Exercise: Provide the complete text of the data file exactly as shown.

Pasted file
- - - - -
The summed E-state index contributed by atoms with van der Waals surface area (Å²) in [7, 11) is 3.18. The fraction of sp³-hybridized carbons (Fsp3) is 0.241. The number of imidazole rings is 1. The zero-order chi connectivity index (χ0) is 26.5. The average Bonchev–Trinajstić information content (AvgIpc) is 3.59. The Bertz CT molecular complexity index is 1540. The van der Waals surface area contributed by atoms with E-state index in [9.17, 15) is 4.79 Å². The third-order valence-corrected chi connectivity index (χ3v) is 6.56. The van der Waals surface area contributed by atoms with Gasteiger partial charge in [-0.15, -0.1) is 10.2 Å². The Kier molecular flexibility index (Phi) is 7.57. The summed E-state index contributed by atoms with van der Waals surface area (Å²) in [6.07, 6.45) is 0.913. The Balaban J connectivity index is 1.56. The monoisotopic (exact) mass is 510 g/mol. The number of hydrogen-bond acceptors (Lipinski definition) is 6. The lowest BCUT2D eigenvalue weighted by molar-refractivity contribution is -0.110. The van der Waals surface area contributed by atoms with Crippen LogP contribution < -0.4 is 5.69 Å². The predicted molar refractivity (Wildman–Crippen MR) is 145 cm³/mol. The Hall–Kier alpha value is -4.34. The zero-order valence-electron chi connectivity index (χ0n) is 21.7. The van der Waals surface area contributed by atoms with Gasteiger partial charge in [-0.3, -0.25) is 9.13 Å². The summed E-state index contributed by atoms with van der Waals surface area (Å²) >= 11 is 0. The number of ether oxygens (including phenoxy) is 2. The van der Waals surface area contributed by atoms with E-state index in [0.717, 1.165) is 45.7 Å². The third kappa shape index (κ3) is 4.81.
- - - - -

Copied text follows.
The summed E-state index contributed by atoms with van der Waals surface area (Å²) in [7, 11) is 3.18. The fraction of sp³-hybridized carbons (Fsp3) is 0.241. The number of imidazole rings is 1. The zero-order chi connectivity index (χ0) is 26.5. The average Bonchev–Trinajstić information content (AvgIpc) is 3.59. The Bertz CT molecular complexity index is 1540. The van der Waals surface area contributed by atoms with E-state index in [9.17, 15) is 4.79 Å². The third-order valence-corrected chi connectivity index (χ3v) is 6.56. The van der Waals surface area contributed by atoms with Gasteiger partial charge in [-0.15, -0.1) is 10.2 Å². The Kier molecular flexibility index (Phi) is 7.57. The summed E-state index contributed by atoms with van der Waals surface area (Å²) in [6.07, 6.45) is 0.913. The Balaban J connectivity index is 1.56. The monoisotopic (exact) mass is 510 g/mol. The number of hydrogen-bond acceptors (Lipinski definition) is 6. The lowest BCUT2D eigenvalue weighted by molar-refractivity contribution is -0.110. The van der Waals surface area contributed by atoms with Crippen LogP contribution < -0.4 is 5.69 Å². The predicted molar refractivity (Wildman–Crippen MR) is 145 cm³/mol. The Hall–Kier alpha value is -4.34. The zero-order valence-electron chi connectivity index (χ0n) is 21.7. The van der Waals surface area contributed by atoms with Gasteiger partial charge in [-0.3, -0.25) is 9.13 Å². The summed E-state index contributed by atoms with van der Waals surface area (Å²) >= 11 is 0. The number of ether oxygens (including phenoxy) is 2. The van der Waals surface area contributed by atoms with E-state index in [0.717, 1.165) is 45.7 Å². The third kappa shape index (κ3) is 4.81.